There has been talk about the switch to 5G cellular networks, well, since 4G ceased to be a buzzword. Now though, there has actually been some concrete investment made in the space as T-Mobile just announced a huge $3.5 billion contract with Nokia. Many of you likely know about the pending merger between T-Mobile and Sprint, which has been a source of political speculation lately. Now, as the merger seems likely, the companies are keen to be the leaders in the next generation of mobile data.
There are a few things to consider when thinking about this news. One is that the high amounts of data and low latency that a 5G network can deliver is promising, which could be the key to the next generation of smart city technologies. The increased speeds will allow the elaborate sensor networks that cities have designed to work and could be the only way that self-driving cars can become a reality. Another thing to remember is that 5G cellular requires densely clustered, small cell towers. Some say that the number of towers would be in the millions as we might need to have one on nearly every street corner. It is also important to keep in mind that the T-Mobile/Sprint merger does not catapult the new company to market dominance. The combined subscribers would be around 137 million, which would still put it short of AT&T’s 143 million and Verizon’s 151 million.
T-Mobile is by no means the only telecom with plans for 5G. Every other major company is pursuing their version of it. Verizon wants to start with 5G for home internet service and AT&T wants to have its network set up in 12 cities by the end of the year. All of these companies are relying on 5G technology to be adopted into our new cell phones, which are not expected to come out until next year.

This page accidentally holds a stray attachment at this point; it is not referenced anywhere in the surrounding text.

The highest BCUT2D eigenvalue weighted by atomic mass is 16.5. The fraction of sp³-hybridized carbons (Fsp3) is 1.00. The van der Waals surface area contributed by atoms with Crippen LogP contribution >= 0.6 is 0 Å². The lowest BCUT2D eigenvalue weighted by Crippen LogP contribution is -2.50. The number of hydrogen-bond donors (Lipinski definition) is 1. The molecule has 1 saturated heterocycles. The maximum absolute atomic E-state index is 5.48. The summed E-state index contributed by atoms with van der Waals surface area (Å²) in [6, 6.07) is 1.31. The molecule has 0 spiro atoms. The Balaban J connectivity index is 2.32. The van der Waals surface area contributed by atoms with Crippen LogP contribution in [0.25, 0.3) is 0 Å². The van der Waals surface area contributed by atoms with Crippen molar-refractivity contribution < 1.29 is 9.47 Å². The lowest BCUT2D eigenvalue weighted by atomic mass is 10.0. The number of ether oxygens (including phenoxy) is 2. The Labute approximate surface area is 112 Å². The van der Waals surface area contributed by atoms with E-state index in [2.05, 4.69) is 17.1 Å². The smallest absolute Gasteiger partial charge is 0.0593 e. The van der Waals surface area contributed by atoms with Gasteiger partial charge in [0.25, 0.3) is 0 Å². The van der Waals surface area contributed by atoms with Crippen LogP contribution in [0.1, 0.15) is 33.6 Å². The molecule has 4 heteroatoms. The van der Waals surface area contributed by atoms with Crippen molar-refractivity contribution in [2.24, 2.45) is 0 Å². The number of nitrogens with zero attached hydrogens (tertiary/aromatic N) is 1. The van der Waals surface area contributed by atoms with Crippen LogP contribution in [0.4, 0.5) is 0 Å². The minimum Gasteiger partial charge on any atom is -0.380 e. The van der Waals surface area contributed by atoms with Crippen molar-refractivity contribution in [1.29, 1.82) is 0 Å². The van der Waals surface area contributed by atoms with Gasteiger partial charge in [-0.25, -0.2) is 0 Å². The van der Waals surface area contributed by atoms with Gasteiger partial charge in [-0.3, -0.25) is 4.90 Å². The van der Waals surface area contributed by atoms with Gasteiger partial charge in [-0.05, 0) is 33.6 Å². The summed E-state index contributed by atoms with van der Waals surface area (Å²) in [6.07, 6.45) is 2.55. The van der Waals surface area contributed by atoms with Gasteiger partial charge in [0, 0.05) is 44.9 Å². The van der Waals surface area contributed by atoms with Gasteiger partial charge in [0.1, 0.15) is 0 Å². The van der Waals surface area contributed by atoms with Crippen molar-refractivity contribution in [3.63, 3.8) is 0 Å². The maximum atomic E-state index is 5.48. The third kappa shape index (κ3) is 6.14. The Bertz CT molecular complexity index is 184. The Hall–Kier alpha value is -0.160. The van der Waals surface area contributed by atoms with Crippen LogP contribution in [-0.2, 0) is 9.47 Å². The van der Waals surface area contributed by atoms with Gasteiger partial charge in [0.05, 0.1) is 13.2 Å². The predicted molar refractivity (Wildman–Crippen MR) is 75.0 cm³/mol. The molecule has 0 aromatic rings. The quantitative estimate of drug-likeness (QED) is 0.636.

5G, like any other wireless communication, operates on specific bandwidths. These bandwidths are auctioned off by the FCC, the latest of which saw T-Mobile pour $8 billion into purchasing more. 5G needs a particular bandwidth to be effective, which Sprint has had all along and might be one of the main reasons for this merger. An analyst wrote this about the bandwidth breakdown in this article: “…neither AT&T nor Verizon nor T-Mobile currently controls sufficient sub-6 GHz spectrum that is suitable for mobile 5G deployment. Only Sprint has the 100 MHz of bandwidth in the 2.5 GHz spectrum band that could support 5G deployment with user downlink speeds that could deliver 1 Gbps service. T-Mobile participated in the 600 MHz auction and was able to secure 31 MHz of this low-band spectrum in many markets nationwide. The total bandwidth available in the 600 MHz LTE Band 71 is 70 MHz, and T-Mobile obtained an average of 31 MHz, clearly not enough by itself for mobile 5G deployment.”
So now that you understand a little bit about the landscape, let’s talk about what it means for commercial real estate. First, it could create an additional income stream for many properties. Cell phone tower ground leases are already quite lucrative, the average yearly cell tower lease rates are around $47,000, and now those leases would be spread out to many buildings and not just the tallest few. Second, depending on the terms of the agreements, building owners and managers could use 5G technology to achieve highly accurate positioning of any device on the network. This could bring about a new era of indoor wayfinding and usage analytics that could be a huge benefit to the real estate industry. It could also reduce the need for a wifi network, something that many buildings have a hard time with anyways.
Lastly, these towers could create a liability for the structures that they are on, in and around. There has already been talk of health concerns over these towers and installations have already been met with opposition in California. If a link between these towers and illness of any kind is found, real estate owners could be liable for installing them close to human populations.
From the amount of money being pushed around, it seems like the switch to 5G is inevitable. 5G has the promise to take our devices and our cities to a whole new level of connectivity. The shift could put telecom companies in the driver seat when it comes to the data collection that is so important to our smart cities. Understanding how 5G will affect our buildings and cities will be an important assignment for the property and PropTech communities moving forward.